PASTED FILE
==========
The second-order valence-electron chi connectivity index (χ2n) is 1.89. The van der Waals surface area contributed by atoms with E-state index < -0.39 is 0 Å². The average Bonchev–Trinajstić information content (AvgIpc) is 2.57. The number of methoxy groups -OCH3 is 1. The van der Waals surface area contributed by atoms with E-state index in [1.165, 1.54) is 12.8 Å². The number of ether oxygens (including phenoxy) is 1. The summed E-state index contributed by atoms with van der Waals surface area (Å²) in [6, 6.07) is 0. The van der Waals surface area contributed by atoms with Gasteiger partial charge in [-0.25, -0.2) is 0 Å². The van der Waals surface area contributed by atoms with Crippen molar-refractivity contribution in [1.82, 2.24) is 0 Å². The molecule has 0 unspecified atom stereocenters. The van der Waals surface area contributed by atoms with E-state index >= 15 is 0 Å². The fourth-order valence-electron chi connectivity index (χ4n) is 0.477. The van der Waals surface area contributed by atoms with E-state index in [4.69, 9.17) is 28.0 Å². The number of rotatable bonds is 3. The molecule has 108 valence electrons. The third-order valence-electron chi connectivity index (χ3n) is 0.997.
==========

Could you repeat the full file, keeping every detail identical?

The second-order valence-electron chi connectivity index (χ2n) is 1.89. The van der Waals surface area contributed by atoms with E-state index < -0.39 is 0 Å². The average Bonchev–Trinajstić information content (AvgIpc) is 2.57. The number of methoxy groups -OCH3 is 1. The van der Waals surface area contributed by atoms with E-state index in [1.165, 1.54) is 12.8 Å². The number of ether oxygens (including phenoxy) is 1. The summed E-state index contributed by atoms with van der Waals surface area (Å²) in [6, 6.07) is 0. The van der Waals surface area contributed by atoms with Gasteiger partial charge in [-0.25, -0.2) is 0 Å². The van der Waals surface area contributed by atoms with Crippen molar-refractivity contribution in [1.82, 2.24) is 0 Å². The molecule has 0 unspecified atom stereocenters. The van der Waals surface area contributed by atoms with E-state index >= 15 is 0 Å². The fourth-order valence-electron chi connectivity index (χ4n) is 0.477. The van der Waals surface area contributed by atoms with E-state index in [4.69, 9.17) is 28.0 Å². The number of rotatable bonds is 3. The molecule has 108 valence electrons. The third-order valence-electron chi connectivity index (χ3n) is 0.997.